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Governor's 2015 Proclamation
Letter from 2016 OCSWA Chairperson
Spring/Summer Severe Weather Terms
Thunderstorms & Lightning Safety
Lightning Safety Awareness Toolkit for Communities
Flood Information and Safety Tips
Flood Insurance Information
FEMA: Flood Insurance Program Changes
FEMA Brochure: Build Back Safer & Stronger
Turn Around Don't Drown!
Fire Safety And Preparedness
ODMH - Dealing With Emotions After The Storm
Floods are one of the most common hazards in the United States. Anywhere it rains, it can flood. One of the best ways to protect your home or business from flooding is to have flood insurance. According to the National Flood Insurance Program (NFIP), in high-risk areas, there is at least a one in four chance of flooding during a 30-year mortgage. In moderate-to-low risk areas, the risk of being flooded is reduced, but not completely removed. These areas submit more than 20 percent of NFIP claims and receive one-third of disaster assistance for flooding.
Since standard homeowners insurance does not cover flooding, it is important to have protection from the floods associated with heavy rains, rapid snow melt, (residual) hurricanes, and other conditions that impact Ohio and the country.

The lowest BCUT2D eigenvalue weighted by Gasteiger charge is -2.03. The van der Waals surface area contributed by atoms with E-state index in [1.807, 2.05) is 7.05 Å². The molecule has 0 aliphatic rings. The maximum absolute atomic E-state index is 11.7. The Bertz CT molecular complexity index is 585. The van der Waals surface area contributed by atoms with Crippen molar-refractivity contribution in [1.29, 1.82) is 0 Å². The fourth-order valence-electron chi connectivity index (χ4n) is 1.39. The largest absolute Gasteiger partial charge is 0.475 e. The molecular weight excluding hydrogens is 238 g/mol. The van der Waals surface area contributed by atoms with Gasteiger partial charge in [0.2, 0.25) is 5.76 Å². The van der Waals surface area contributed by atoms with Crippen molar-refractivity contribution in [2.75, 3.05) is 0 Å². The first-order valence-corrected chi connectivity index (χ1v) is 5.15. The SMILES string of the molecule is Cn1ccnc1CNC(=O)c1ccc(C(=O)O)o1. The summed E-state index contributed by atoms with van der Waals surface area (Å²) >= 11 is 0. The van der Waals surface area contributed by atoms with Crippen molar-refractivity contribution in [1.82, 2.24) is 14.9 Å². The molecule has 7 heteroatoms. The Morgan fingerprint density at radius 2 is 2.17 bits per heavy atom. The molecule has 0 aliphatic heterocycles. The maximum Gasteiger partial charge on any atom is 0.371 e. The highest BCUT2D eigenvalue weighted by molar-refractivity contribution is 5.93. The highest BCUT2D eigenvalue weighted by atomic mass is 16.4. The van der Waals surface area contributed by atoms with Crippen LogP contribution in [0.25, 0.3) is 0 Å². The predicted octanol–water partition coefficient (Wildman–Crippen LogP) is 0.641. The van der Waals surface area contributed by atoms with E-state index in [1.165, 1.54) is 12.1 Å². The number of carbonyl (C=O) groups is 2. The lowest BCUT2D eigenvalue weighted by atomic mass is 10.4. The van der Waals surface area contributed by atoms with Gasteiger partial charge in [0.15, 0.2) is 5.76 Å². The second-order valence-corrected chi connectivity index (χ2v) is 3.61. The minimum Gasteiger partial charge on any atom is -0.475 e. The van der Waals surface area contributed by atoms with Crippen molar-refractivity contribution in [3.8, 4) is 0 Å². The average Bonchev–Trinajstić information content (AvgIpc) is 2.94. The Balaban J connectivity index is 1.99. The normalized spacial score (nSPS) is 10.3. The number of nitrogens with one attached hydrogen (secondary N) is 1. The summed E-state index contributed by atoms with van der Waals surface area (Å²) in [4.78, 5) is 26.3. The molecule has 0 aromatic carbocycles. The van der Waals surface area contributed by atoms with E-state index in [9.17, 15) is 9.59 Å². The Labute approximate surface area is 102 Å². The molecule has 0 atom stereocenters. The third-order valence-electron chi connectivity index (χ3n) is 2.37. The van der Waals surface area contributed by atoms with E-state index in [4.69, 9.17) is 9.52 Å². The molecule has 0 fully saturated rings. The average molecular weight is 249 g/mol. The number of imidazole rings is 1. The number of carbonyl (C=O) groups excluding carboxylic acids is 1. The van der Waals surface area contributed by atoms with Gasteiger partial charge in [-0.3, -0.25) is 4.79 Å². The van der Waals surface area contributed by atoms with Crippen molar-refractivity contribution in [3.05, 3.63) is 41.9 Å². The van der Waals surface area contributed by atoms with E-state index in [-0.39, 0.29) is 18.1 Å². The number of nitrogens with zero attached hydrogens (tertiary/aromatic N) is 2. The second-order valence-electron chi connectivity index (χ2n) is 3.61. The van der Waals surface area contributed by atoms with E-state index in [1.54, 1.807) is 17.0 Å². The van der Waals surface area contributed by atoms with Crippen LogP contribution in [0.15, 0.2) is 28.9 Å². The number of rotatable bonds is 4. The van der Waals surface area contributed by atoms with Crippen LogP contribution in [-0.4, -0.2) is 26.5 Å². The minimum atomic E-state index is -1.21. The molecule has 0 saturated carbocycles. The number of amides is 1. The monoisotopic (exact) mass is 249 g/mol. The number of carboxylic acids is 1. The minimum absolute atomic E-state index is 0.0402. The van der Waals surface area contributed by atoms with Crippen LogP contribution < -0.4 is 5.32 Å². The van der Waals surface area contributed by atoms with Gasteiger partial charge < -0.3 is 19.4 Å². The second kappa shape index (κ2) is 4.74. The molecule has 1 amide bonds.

In 1968, Congress created the National Flood Insurance Program (NFIP) to help provide a means for property owners to financially protect themselves. The NFIP allows homeowners, renters and business owners to purchase flood insurance through private property and casualty insurance agents. In order to qualify for flood insurance, the home or business must be in a community that has joined the NFIP and has agreed to enforce sound floodplain management standards.
If you are interested in obtaining flood insurance, visit FloodSmart.gov. At this site, you will be able to find a local agent, learn additional flood facts, assess your flood risk, and find information on filing a claim.
The Preferred Risk Policy (PRP) offers multiple coverage combinations for both buildings and contents (or contents-only, for renters) that are located in moderate- to low-risk areas (B, C, and X Zones). PRPs are available for residential or non-residential buildings also located in these zones, and that meet eligibility requirements based on the building’s entire flood loss history.
The National Flood Insurance program (NFIP) has implemented congressionally mandated reforms required by the Homeowner Flood Insurance Affordability Act of 2014 (HFIAA) that repeal and modify the Biggert-Waters Flood Insurance Reform Act of 2012 (Biggert-Waters).
The new law slows some flood insurance rate increases and offers relief to some policyholders who experienced steep flood insurance premium increases in 2013 and early 2014. Flood insurance rates and other charges were revised for new or existing policies beginning on April 1, 2015.
In addition to insurance rates, other changes resulting from Biggert-Waters and HFIAA were implemented, which affected the total amount a policyholder pays for a flood insurance policy.
Click for more information about the flood insurance reform.